Exhibit A: Carrere’s story within a story was actually published several years ago as a stand-alone piece in Le Monde. What’s more, he has revealed in an interview that the family secret he reveals in the book is real – and his mother now isn’t speaking to him. Most shockingly of all, the gruesome murder, whose structural role as the grimly ironic conclusion to Carrere’s search for a subject to film in Kotelnich seems so clear, is also real: it involved a real woman and a real baby getting hacked to death with a real axe.
What appears on first encounter to be a tricksy novel masquerading as memoir is in fact a bizarrely novelistic chain of real-life events masquerading as fiction. The American version was entitled My Life as a Russian Novel, making somewhat clearer the relationship between fact and fiction than the more disingenuous A Russian Novel (a literal translation of the original French title, Un roman russe). So what was Carrere’s purpose in pulling this all off, presenting a memoir consisting of intimate confessions, public betrayals and real-life tragedies as if it were a postmodernist novel?
Fiction these days – or at least what we conventionally think of as the novel, with its characters and well-made plots – is so passe. The fictionalised non-fiction is this season’s must-have form, a literary equivalent of the fixie bike. Earlier this year David Shields’ Reality Hunger: A Manifesto declared the novel culturally defunct, supplanted by the ‘lyrical essay’ as the medium for our times. Many of the past decade’s avant-garde novelists are, in Shields’ words, ‘breaking off ever bigger chunks of reality into their work’: think WG Sebald’s walks in the Suffolk countryside, JM Coetzee’s third-person memoirs and lectures-as-novels, lyrical essayists like Britain’s own Geoff Dyer or Ian Sinclair, the novelistically structured non-fiction of late Milan Kundera.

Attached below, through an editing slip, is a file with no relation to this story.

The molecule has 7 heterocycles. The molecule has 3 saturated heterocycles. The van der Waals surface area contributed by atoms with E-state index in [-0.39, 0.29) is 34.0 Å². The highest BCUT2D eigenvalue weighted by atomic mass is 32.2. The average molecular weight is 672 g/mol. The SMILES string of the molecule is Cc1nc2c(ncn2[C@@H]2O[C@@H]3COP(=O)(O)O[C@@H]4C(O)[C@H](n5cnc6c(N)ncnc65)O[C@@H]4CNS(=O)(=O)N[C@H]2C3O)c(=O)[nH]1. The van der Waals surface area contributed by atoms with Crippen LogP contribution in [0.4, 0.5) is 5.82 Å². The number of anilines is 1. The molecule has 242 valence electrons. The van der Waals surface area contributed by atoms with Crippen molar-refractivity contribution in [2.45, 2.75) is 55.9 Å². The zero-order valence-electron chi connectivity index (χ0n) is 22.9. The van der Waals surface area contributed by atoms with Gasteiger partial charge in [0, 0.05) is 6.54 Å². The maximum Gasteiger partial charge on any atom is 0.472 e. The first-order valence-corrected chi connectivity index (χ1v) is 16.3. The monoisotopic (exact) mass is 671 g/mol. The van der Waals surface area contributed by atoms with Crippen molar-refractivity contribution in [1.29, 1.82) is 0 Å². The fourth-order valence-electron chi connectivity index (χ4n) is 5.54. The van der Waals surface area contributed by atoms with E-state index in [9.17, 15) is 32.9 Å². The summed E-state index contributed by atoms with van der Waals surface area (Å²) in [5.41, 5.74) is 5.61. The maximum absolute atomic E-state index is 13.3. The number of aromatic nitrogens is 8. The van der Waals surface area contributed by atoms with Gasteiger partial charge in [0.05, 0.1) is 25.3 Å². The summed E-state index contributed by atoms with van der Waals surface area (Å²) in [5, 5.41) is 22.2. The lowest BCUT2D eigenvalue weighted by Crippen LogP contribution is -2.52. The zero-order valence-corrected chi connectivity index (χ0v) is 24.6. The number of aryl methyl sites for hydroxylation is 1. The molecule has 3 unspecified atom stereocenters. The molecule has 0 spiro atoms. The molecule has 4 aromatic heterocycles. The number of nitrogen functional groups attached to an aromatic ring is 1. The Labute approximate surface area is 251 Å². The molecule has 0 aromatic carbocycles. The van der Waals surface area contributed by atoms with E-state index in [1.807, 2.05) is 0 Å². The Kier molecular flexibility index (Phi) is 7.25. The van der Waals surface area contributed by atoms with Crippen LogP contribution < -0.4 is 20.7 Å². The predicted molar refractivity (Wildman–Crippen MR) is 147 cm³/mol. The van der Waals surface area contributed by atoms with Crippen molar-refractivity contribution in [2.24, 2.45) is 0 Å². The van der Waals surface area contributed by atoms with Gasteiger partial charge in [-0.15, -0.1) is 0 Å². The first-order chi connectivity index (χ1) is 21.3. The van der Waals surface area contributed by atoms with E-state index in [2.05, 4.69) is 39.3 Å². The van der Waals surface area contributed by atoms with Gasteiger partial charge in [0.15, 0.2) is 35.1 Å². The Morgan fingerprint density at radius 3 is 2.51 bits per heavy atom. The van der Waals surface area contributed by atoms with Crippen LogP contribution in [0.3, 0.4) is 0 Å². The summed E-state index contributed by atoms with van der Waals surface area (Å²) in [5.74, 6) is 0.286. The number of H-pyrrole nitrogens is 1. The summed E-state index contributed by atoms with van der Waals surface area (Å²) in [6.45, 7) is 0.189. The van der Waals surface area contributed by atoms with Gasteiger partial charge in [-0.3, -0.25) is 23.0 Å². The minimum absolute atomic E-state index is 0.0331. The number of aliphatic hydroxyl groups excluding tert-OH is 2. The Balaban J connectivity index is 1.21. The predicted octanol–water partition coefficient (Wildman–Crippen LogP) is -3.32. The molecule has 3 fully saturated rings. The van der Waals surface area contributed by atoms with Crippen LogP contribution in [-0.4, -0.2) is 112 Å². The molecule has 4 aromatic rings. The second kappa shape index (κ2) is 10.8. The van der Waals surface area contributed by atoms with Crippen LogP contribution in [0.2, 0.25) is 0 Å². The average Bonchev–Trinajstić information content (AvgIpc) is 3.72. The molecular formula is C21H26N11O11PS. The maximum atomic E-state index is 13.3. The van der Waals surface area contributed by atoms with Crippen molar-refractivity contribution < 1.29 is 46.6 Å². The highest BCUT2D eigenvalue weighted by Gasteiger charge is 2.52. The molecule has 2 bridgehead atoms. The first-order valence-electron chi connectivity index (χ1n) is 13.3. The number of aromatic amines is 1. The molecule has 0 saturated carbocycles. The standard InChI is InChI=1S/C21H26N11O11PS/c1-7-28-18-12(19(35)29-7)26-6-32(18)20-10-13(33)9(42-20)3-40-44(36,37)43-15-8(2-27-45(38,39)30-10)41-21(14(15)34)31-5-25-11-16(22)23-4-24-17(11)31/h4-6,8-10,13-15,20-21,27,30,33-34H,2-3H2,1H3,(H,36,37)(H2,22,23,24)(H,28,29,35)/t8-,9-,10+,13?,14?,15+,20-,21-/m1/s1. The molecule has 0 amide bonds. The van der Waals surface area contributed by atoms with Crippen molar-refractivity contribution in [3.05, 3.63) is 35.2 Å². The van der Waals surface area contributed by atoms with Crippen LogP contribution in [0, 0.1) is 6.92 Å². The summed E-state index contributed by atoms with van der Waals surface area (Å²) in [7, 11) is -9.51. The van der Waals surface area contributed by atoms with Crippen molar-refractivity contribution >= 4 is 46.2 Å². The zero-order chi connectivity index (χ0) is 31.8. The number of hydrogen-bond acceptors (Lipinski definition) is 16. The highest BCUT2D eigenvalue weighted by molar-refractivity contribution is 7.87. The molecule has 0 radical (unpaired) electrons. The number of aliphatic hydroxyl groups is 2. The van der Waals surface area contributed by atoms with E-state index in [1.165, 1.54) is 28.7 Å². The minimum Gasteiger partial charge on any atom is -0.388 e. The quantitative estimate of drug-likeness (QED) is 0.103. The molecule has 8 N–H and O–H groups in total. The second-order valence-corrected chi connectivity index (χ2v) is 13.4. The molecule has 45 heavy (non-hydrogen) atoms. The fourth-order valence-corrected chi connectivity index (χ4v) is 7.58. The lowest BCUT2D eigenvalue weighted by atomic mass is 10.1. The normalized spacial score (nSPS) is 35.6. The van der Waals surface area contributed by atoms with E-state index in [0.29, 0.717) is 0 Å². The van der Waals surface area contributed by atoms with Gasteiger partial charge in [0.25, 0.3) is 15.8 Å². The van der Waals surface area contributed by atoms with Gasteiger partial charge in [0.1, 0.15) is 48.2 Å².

In Elizabeth Costello, JM Coetzee broke off chunks of reality by taking texts that had already been published as lectures, and republishing them as a work of fiction. Similarly, A Russian Novel hinges on taking a slightly creepy, public romantic stunt Carrere had previously pulled to no great acclaim (and with disastrous effects on his private life), and recasting it as mise en abyme. Whereas Sophie complains that Carrere is trying to control her in the letter ‘like a character in a novel’, by actually turning her into a character in a novel Carrere was able to resurrect and reinvent the story, give it a structural meaning and effect beyond that which it had in real life. This is anti-fiction in action, playing on our knowledge of the tricks, sly winks and ironies of the postmodern novel to make us doubt good old fashioned reality.
A Russian Novel poses far more questions than it answers. Taken as a work of pure fiction it would be readable, engaging and at times surprisingly moving, if a little on the gimmicky side. Despite its non-fictional foundations there’s no doubt Carrere is being deliberately cute, and one of the novel’s central mechanisms is the way it bounces off our preconceptions, disrupting any genre-complacent approach we may care to take. However, the knowledge that Carrere is laying real cards on the table turns it into a perversely admirable work of bravery bordering on recklessness. It may not provide the narrative satisfaction of the sort of Tolstoyan epic its name evokes, but A Russian Novel is a genuinely inventive work with balls of steel.